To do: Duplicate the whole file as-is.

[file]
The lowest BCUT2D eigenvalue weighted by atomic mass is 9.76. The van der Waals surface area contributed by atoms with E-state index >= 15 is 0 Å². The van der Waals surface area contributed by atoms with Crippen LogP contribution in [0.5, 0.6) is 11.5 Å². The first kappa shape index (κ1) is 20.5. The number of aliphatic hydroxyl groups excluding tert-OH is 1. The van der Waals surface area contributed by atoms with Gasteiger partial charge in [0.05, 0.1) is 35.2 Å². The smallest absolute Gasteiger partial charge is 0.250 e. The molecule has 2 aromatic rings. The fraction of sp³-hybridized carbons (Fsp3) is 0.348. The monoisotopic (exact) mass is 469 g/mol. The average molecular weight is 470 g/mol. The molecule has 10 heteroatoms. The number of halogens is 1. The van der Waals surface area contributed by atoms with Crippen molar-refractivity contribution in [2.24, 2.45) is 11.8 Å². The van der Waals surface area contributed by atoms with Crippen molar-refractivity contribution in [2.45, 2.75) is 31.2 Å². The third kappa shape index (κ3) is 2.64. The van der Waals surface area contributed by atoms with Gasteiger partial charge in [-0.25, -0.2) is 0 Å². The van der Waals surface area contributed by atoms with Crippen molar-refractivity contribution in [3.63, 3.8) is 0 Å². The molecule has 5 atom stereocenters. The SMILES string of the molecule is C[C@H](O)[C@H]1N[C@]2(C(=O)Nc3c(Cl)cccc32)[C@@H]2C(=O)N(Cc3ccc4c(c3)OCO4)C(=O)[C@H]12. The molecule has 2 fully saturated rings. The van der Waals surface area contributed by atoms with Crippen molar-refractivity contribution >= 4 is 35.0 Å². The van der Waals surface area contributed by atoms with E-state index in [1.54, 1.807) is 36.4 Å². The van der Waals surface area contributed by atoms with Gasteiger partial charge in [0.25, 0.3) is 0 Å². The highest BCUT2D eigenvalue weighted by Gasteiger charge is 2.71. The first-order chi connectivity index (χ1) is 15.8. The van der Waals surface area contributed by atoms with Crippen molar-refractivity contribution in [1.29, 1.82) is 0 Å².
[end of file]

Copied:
The lowest BCUT2D eigenvalue weighted by atomic mass is 9.76. The van der Waals surface area contributed by atoms with E-state index >= 15 is 0 Å². The van der Waals surface area contributed by atoms with Crippen LogP contribution in [0.5, 0.6) is 11.5 Å². The first kappa shape index (κ1) is 20.5. The number of aliphatic hydroxyl groups excluding tert-OH is 1. The van der Waals surface area contributed by atoms with Gasteiger partial charge in [0.05, 0.1) is 35.2 Å². The smallest absolute Gasteiger partial charge is 0.250 e. The molecule has 2 aromatic rings. The fraction of sp³-hybridized carbons (Fsp3) is 0.348. The monoisotopic (exact) mass is 469 g/mol. The average molecular weight is 470 g/mol. The molecule has 10 heteroatoms. The number of halogens is 1. The van der Waals surface area contributed by atoms with Crippen molar-refractivity contribution in [2.24, 2.45) is 11.8 Å². The van der Waals surface area contributed by atoms with Crippen molar-refractivity contribution in [2.45, 2.75) is 31.2 Å². The third kappa shape index (κ3) is 2.64. The van der Waals surface area contributed by atoms with Gasteiger partial charge in [-0.25, -0.2) is 0 Å². The van der Waals surface area contributed by atoms with Crippen molar-refractivity contribution in [3.63, 3.8) is 0 Å². The molecule has 5 atom stereocenters. The SMILES string of the molecule is C[C@H](O)[C@H]1N[C@]2(C(=O)Nc3c(Cl)cccc32)[C@@H]2C(=O)N(Cc3ccc4c(c3)OCO4)C(=O)[C@H]12. The molecule has 2 fully saturated rings. The van der Waals surface area contributed by atoms with Crippen molar-refractivity contribution >= 4 is 35.0 Å². The van der Waals surface area contributed by atoms with E-state index in [1.54, 1.807) is 36.4 Å². The van der Waals surface area contributed by atoms with Gasteiger partial charge in [0.25, 0.3) is 0 Å². The highest BCUT2D eigenvalue weighted by Gasteiger charge is 2.71. The first-order chi connectivity index (χ1) is 15.8. The van der Waals surface area contributed by atoms with Crippen molar-refractivity contribution in [1.29, 1.82) is 0 Å².